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- Yollop - 6/15 -
say,--and I'll promise to send for it some night when you're out,--"
"No use, Cassius," broke in Mr. Yollop, firmly. "I'm deaf to your entreaties. Permit me to paraphrase a very well-known line. 'None so deaf as him who will not hear.'"
"If I speak very slowly and distinctly don't you think you could hear me if I was to offer to split the wad even with you,--fifty-fifty,--no questions asked?" inquired Cassius, rather wistfully.
"See here," exclaimed Mr. Yollop, irritably; "you got me in this position and I want you to get me out of it. While I've been squatting here listening to you, they've both gone to sleep and I'm hanged if I can move 'em. I never would have dreamed of sitting on them if you hadn't put the idea into my head, confound you."
"Let 'em hang down for a while," suggested Mr. Smilk. "That'll wake 'em up."
"Easier said than done," snapped the other. He managed, however, to get his benumbed feet to the floor and presently stood up on them. Mr. Smilk watched him with interest as he hobbled back and forth in front of the desk. "They'll be all right in a minute or two. By Jove, I wish my sister could have heard all you've been saying about prisons and paroles and police. I ought to have had sense enough to call her. She's asleep at the other end of the hall."
"I hate women," growled Mr. Smilk. "Ever since that pie-faced dame got me chucked out of Sing Sing,--say, let me tell you something else she done to me. She gave me an address somewhere up on the East Side and told me to come and see her as soon as I got out. Well, I hadn't been out a week when I went up to see her one night,--or, more strictly speakin', one morning about two o'clock. What do you think? It was an empty house, with a 'for rent' sign on it. I found out the next day she'd moved a couple of weeks before and had gone to some hotel for the winter because it was impossible to keep any servants while this crime wave is goin' on. The janitor told me she'd had three full sets of servants stole right out from under her nose by female bandits over on Park Avenue. I don't suppose I'll ever have another chance to get even with her. Everything all set to bind and gag her, and maybe rap her over the bean a couple of times and--say, can you beat it for rotten luck? She--she double-crossed me, that's what she--"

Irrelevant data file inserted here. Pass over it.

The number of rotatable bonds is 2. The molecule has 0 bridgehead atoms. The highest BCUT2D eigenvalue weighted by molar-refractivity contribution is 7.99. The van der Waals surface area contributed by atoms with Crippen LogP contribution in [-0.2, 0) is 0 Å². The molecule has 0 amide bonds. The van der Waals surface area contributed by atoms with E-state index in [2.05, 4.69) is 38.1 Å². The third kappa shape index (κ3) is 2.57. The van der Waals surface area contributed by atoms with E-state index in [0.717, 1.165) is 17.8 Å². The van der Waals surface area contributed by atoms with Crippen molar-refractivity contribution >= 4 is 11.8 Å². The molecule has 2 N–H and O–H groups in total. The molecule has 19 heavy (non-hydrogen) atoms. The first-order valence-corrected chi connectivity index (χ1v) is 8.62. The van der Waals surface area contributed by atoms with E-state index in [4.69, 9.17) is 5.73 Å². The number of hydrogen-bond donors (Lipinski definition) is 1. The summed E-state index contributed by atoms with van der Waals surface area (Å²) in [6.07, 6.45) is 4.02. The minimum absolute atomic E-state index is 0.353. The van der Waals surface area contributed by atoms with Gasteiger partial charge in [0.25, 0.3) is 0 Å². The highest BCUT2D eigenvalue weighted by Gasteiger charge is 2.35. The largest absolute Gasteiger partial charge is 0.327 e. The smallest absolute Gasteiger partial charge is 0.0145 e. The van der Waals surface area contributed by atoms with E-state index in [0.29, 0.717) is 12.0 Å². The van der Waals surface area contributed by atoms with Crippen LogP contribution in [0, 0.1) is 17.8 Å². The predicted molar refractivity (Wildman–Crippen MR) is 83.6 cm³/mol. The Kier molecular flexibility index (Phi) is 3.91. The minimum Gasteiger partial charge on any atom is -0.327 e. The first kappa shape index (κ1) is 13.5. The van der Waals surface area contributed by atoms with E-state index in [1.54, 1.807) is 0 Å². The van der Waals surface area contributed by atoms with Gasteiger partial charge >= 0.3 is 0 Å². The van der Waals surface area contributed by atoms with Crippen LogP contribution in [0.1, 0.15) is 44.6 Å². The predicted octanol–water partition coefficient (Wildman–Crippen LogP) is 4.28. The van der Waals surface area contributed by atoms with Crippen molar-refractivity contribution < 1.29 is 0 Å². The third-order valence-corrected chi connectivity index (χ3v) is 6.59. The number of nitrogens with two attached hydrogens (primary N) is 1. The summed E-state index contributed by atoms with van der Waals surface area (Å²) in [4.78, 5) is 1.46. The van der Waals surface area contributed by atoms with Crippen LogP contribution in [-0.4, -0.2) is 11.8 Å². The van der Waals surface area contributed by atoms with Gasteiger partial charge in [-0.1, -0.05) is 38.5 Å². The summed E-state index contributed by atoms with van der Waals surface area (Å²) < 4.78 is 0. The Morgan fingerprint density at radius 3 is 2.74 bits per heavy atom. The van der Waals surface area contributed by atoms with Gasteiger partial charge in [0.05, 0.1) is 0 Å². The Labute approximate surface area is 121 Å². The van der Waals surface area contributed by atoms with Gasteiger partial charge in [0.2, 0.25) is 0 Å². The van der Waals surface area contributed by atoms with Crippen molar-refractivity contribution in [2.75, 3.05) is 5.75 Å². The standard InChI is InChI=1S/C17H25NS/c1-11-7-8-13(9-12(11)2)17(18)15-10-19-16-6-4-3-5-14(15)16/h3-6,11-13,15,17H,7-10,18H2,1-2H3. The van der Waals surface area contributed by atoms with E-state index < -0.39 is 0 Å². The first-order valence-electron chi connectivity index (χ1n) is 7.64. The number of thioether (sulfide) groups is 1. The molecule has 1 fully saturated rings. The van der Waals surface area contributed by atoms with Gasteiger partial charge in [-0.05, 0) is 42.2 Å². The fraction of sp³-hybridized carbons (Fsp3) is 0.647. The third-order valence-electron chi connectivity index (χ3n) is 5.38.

A light, hesitating rap on the library door interrupted Mr. Smilk's bitter reflection.
"Some one at the door," the burglar announced, after a moment. Mr. Yollop had failed to hear the tapping.
"You can't fool me, Cassius. It's an old trick but it won't work. I've seen it done on the stage too many times to be caught napping by,--"
"There it goes again. Louder, please!" he called with considerable vehemence and was rewarded by a scarcely audible tapping indicative not only of timidity but of alarm as well--"Say," he bawled, "you'll have to cut out that spirit rapping if you want to come in. Use your night-stick!"
"Ah, the police at last," cried Mr. Yollop. "You'd better take this revolver now, Mr. Smilk," he added hastily. "I won't want 'em to catch me with a weapon in my possession. It means a heavy fine or imprisonment." He shoved the pistol across the desk. "They wouldn't believe me if I said it was yours."
A sharp, penetrating rat-a-tat on the door. Mr. Smilk picked up the revolver.
"You bet they wouldn't," said he. "If I swore on a stack of bibles I let a boob like you take it away from me, they'd send me to Matteawan, and God knows,--"
"Come in!" called out Mr. Yollop.
The door opened and a plump, dumpy lady in a pink peignoir, her front hair done up in curl-papers stood revealed on the threshold blinking in the strong light.
"Goodness gracious, Crittenden," she cried irritably, "don't you know what time of night it--"
She broke off abruptly as Mr. Smilk, with a great clatter, yanked his remaining foot from the drawer and arose, overturning the swivel-chair in his haste.